Legal Status of a sole-proprietorship
A sole-proprietorship does not constitute a separate legal entity and therefore is not distinct from the owner/proprietor. The owner is personally liable for all liabilities incurred during the course of business and must sue or be sued in their own own name.
Taxation of a sole-proprietorship
A sole-proprietorship, though a tax resident, is not considered as a company entity; therefore its profit is taxed at the owner’s personal income tax rates. Singapore’s personal income tax rates for resident tax payers are progressive from 0% to a maximum of 22% % for income in excess of SGD320,000. The maximum corporate tax rate in Singapore is 17%.
Generally sole-proprietors registered with the Accounting and Corporate Regulatory Authority of Singapore (ACRA) are self-employed. A person is considered self-employed when they earn a living by carrying a trade, business, profession or vocation. All self-employed persons must report the income earned from their business operations as business income, not salary, which forms part of their total personal income.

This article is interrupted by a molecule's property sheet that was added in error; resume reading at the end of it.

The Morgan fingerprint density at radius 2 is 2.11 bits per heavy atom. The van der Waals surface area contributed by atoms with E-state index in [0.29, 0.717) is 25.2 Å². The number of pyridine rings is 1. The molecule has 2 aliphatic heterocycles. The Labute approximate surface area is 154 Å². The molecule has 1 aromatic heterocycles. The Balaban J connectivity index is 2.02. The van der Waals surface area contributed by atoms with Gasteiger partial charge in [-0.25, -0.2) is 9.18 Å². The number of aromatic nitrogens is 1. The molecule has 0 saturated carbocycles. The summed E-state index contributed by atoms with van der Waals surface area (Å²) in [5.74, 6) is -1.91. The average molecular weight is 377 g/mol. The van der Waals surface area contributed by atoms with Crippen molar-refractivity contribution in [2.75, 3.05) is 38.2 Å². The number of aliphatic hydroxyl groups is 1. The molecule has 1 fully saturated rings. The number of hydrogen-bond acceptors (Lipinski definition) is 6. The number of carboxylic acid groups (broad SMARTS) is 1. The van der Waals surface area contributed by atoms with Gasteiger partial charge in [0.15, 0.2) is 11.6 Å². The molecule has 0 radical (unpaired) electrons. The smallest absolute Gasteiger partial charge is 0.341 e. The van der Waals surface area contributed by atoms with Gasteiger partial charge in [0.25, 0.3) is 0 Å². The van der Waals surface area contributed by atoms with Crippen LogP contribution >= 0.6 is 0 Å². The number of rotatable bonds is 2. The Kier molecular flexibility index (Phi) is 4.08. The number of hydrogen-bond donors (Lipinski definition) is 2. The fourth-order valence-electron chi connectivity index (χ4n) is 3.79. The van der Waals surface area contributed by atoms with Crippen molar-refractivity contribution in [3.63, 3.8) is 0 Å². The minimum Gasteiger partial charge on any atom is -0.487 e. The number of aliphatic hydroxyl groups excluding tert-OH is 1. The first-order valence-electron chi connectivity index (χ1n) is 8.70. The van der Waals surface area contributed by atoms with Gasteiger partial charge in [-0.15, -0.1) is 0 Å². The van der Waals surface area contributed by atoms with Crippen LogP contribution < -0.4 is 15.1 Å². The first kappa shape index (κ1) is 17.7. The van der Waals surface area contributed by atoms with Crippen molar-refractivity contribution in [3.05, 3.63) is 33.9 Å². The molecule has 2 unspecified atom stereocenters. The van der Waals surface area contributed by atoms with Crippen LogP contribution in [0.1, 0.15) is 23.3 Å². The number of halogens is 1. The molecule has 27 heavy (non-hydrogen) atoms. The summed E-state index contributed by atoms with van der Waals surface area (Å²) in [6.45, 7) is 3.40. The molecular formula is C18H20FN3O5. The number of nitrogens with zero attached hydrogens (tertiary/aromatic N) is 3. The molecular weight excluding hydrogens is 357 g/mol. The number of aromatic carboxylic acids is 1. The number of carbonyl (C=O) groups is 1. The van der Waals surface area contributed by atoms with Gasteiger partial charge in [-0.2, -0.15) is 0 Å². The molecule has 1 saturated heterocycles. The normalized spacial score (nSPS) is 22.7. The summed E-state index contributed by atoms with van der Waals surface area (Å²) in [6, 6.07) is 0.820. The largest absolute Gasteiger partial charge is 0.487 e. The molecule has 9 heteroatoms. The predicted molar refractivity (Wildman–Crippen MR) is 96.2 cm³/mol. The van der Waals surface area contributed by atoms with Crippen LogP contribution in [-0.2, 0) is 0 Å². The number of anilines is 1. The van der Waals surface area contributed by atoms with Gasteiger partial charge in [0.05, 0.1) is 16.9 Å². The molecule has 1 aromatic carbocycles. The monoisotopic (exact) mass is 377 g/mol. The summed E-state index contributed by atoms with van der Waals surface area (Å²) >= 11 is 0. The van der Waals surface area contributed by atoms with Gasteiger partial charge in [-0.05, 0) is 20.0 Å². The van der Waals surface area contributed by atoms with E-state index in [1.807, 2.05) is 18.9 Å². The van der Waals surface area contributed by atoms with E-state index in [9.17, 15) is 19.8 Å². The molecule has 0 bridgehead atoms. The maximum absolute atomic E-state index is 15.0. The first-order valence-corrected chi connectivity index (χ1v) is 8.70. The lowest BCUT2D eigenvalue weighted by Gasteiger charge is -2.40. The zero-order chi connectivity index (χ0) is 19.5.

Formation of a sole-proprietorship
An individual proprietor must be at least 18 years old and either a citizen or Permanent Resident of Singapore or a Singapore EntrePass holder. Where an individual proprietor is a foreigner or does not reside in Singapore, they must appoint at least one authorised representative who is at least 18 years of age, of full legal capacity and ordinarily resident in Singapore.
Registration requirements for a sole-proprietorship
A sole-proprietorship must be registered with ACRA. Before a self-employed person can register a sole-proprietorship, become the owner of an existing business name or renew a business registration, they must top up their Medisave account with the Central Provident Fund (CPF) Board.
The registration process in Singapore comprises name reservation and registration of the entity.
The following information and/or documentation will be required: